Improvement to Copper Mountain Resort chairlifts raises concerns about environmental impact
Summit Daily News
COPPER MOUNTAIN — If Copper Mountain Resort gets its way, then the POWDR corporation resort will replace and upgrade both its American Eagle and American Flyer chairlifts in time for next ski season.
But the U.S. Forest Service will first have to sign off on the plan, as each lift corridor up the mountain would have to be doubled from 30 feet wide to 60 feet wide, among other noted forest and potential wildlife impacts. Both lifts are located within the resort’s existing special use permit and operational boundary within forest service land.
For the American Eagle lift out of the resort’s Center Village, Copper wants to install a combination six-passenger chairlift and eight-person gondola cabins. Copper says the new lift would increase lift capacity by more than 40 percent. It’d be along the same alignment of the current detachable quad lift, the only difference being American Eagle’s top terminal would be shifted approximately 150 feet downhill from its existing location.
For the American Flyer lift out of the resort’s West Village, Copper wants to install a six-passenger bubble — or weather protection cover — chairlift, with the American Flyer bottom lift terminal relocated approximately 30 feet to the east, the resort says, to improve skier circulation.
Though existing ski trails overlap much of both the American Eagle and American Flyer corridors, some additional tree removal would occur for both new 60-foot wide corridors to be installed, which is a requirement by tramway regulations.
In addition, for the new American Eagle and Flyer lifts, the existing tower foundations for both lifts would need to be replaced, with approximately 54 new towers installed. The construction of temporary roads for logging and lift construction, grading at the top of the lift terminals and the construction of two new buildings — one for each lift — are also part of the resort’s construction plans.
In March, White River National Forest supervisor Scott Fitzwilliams put out the resort’s plans for public comment, adding that he believes the proposed projects “are consistent with the goals and objectives of the (resort’s) 2011 Master Development Plan.”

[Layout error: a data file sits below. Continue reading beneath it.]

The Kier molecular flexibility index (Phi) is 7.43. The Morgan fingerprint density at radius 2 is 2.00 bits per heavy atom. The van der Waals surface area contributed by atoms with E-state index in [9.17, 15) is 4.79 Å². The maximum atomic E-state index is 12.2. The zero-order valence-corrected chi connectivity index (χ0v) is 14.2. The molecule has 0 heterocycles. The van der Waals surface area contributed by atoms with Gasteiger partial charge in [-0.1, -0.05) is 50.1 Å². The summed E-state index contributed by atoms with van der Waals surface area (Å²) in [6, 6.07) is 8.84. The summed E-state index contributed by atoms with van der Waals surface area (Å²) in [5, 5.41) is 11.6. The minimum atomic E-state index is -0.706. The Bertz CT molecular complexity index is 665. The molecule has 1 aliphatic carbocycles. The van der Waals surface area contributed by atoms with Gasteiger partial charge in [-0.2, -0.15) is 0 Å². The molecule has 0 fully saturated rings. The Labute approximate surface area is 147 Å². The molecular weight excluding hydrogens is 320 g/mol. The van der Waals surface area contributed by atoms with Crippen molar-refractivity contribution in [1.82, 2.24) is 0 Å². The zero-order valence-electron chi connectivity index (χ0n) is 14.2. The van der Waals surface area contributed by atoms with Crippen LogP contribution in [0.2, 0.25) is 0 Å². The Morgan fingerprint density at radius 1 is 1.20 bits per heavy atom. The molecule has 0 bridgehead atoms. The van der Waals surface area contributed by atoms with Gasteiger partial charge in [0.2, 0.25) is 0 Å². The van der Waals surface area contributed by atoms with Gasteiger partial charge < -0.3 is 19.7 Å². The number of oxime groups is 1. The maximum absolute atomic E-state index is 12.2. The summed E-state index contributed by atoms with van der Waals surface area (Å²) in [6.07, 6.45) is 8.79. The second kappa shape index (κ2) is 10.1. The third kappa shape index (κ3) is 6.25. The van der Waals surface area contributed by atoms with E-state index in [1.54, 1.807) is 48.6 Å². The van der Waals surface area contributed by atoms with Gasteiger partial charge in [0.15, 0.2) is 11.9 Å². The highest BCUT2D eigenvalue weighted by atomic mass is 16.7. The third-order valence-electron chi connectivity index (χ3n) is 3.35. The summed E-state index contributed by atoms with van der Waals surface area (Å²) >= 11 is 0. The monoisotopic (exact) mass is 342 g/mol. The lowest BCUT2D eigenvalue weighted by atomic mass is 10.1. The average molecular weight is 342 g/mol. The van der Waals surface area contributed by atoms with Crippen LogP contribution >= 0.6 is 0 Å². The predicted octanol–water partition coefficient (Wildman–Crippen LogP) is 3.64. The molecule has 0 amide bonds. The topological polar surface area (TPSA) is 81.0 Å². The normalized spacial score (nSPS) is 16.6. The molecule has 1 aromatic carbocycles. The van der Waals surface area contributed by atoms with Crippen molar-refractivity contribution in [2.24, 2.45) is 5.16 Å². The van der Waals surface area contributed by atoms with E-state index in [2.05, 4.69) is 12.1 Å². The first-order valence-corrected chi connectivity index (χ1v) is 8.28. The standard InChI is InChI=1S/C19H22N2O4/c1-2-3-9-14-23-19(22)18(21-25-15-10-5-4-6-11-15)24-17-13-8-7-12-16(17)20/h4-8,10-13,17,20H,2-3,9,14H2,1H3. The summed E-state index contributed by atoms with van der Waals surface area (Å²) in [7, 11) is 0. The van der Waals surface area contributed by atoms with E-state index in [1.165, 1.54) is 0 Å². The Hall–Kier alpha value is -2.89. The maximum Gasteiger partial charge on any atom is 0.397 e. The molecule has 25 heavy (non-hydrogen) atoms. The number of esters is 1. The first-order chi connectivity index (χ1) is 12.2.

The resort says the improvements are necessary to address aging on-mountain lift infrastructure — the Eagle and Flyer lifts were constructed in 1989 and 1986, respectively — and to improve guest experience. In his description of the purpose and need of the project, Fitzwilliams adds that both lifts are near the end of their operational life expectancy and that there is a need for “reliable, increased lift-carrying capacity” in the area of both lifts — in part, due to the resort’s increased summer offerings in recent years.
Fitzwilliams further deemed the projects to fit a categorical exclusion from any new environmental assessments or impact statements, as the project requires modification of fewer than five acres of contiguous forest service land.
A public comment period regarding the project closed on March 23, and four of seven commenters enthusiastically supported the project, while one commenter, Mark Bissell, of Black Forest, cited resort overcrowding and environmental impacts as his reasons for opposition.
The other two public comments included National Environmental Policy Act considerations, drafted by Greg Warren. Warren, concerned with skier density per acre, wrote he felt a reasonable alternative to expanding each lift — and in turn widening the corridors — would be to retain and replace the American Eagle lift as a detachable four-person lift while also constructing what’s come to be known as the “N-Lift.” The “N-Lift,” described in the resort’s 2011 Master Development Plan, would be a new lift connecting from the bottom of the resort’s Carefree trail to the west, to the top terminal of American Eagle.
The final public comment was from Colorado Parks and Wildlife district manager Tom Davies. Davies wrote that any construction this summer before June 30 would have to be limited to between the hours of 10 a.m. and 3 p.m. daily in order to minimize disturbing nearby calving and fawning areas frequented by elk and deer. Davies also advised a raptor survey before any construction, as the areas at the top of the lifts are frequented by ptarmigan and their young.
The project is still under analysis by the U.S. Forest Service.
The valley’s commercial and residential property markets are similar in some ways — availability is tight and nothing is what you’d call “cheap.”